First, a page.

Both India and coming up behind it, Africa look to follow in China’s footsteps emulating the western lifestyle and dietary habits. The problem with this is that the world’s resources are running out. Those that are still there are far less accessible and the risk of ecological disaster in the extraction process (think deep sea drilling) are far higher. There is now an unsustainable relationship between the human species and Mother Nature. Our current lifestyle has impaired the ecological balance.
Chemically bolstered mechanised agriculture increases the yield per acre but also increases the growth of algae that chokes lakes and waterways. Chemicals used as effective pesticides poison entire bird and insect populations. We inject more than 100,000 chemical compounds into the air,land, rivers and seas; dump millions of tonnes of sludge and solid waste into the oceans then wonder why our fertility rates have dropped and our children suffer all kinds of allergies and chemical sensitivities. All that gunk has to go somewhere and it is back into the food chain and into our own bodies.
There is no point in affluent countries thinking this problem should be dealt with evenly by both themselves and the developing impoverished nations whose prime concern is still feeding themselves. More money is spent in the west on diet products alone than the entire UN world famine budget.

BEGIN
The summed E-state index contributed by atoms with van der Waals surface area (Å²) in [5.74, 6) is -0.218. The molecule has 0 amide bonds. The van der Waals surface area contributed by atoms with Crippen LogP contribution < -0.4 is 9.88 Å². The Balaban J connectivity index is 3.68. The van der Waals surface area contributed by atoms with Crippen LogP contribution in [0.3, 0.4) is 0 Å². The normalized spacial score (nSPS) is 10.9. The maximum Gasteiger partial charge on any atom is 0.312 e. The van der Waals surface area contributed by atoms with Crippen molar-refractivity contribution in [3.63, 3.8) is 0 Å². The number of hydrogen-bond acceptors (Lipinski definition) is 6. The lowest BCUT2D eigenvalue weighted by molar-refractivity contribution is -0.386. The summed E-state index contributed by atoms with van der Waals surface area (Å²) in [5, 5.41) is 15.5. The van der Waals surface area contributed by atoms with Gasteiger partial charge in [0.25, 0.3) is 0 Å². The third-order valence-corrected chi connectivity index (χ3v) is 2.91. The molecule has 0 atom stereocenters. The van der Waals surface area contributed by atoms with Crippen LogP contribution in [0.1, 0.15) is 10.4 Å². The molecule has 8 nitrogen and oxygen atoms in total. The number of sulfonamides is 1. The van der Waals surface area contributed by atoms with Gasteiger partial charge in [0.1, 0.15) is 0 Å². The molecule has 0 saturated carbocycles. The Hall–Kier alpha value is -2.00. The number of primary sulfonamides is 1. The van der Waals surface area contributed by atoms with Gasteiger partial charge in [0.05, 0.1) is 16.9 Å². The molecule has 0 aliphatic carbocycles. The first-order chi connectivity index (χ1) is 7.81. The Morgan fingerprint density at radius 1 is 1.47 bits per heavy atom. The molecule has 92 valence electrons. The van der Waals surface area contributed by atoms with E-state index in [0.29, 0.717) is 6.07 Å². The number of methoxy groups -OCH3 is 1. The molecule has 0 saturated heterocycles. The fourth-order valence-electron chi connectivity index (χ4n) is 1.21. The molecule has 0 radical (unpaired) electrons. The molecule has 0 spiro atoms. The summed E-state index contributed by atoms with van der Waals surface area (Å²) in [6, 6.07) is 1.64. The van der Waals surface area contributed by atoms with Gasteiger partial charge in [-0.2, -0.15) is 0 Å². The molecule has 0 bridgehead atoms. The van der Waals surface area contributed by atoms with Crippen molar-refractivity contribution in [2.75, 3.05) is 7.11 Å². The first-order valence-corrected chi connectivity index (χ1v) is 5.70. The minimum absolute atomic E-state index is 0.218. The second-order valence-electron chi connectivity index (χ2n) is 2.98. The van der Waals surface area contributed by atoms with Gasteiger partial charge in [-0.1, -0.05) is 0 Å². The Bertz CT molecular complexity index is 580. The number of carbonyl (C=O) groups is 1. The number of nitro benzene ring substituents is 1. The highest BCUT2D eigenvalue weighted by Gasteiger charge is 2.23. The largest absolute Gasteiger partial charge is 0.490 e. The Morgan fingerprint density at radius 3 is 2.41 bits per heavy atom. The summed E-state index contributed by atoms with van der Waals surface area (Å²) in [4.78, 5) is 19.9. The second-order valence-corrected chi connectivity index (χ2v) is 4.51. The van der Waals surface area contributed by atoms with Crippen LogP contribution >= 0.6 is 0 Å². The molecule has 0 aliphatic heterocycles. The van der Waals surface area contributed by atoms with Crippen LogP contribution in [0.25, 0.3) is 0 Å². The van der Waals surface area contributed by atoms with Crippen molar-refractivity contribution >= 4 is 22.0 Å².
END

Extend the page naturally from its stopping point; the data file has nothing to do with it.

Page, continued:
In the face of some of these stark realities, more and more people around the world now are becoming aware of the unsustainablity of their current lifestyles and are rethinking their individual choices, values and behaviours. It is still a minority of people but one that is growing all the time. In last weeks election here in New Zealand the Green party became the first environmental party around the world to garner more than 10% of its country’s electorate vote which, under a mixed member proportional system gives them some leverage with the new coalition government formed from a mixture of both right and left political parties under a prime minister willing to be inclusive.
A shift is starting to happen in peoples minds from consumption based on quantity to consumption based on quality and necessity. A simpler style of life using natural resources married with modern technology in a new way. A greater investigation into a product’s environmental friendliness before purchase, and the ethics of its production and use. A deeper commitment to buy local fresh organic produce where possible and where affordable. This is where our focus now needs to be at the grass roots level of our own lives to create and encourage change at the global level.
The real driver of our consumer driven economy is us and the consumer decisions we make. There is no point pointing the finger anywhere else. At the end of the day if we each individually encourage (through our spending habits), green companies, renewable energy technology, protection of our water, air and soil, and a commitment to buying only recyclable goods, the pressure on the worlds delicate ecosystem and resources will ease and the law of supply and demand will kill businesses and practices which still operate in ecologically unacceptable ways.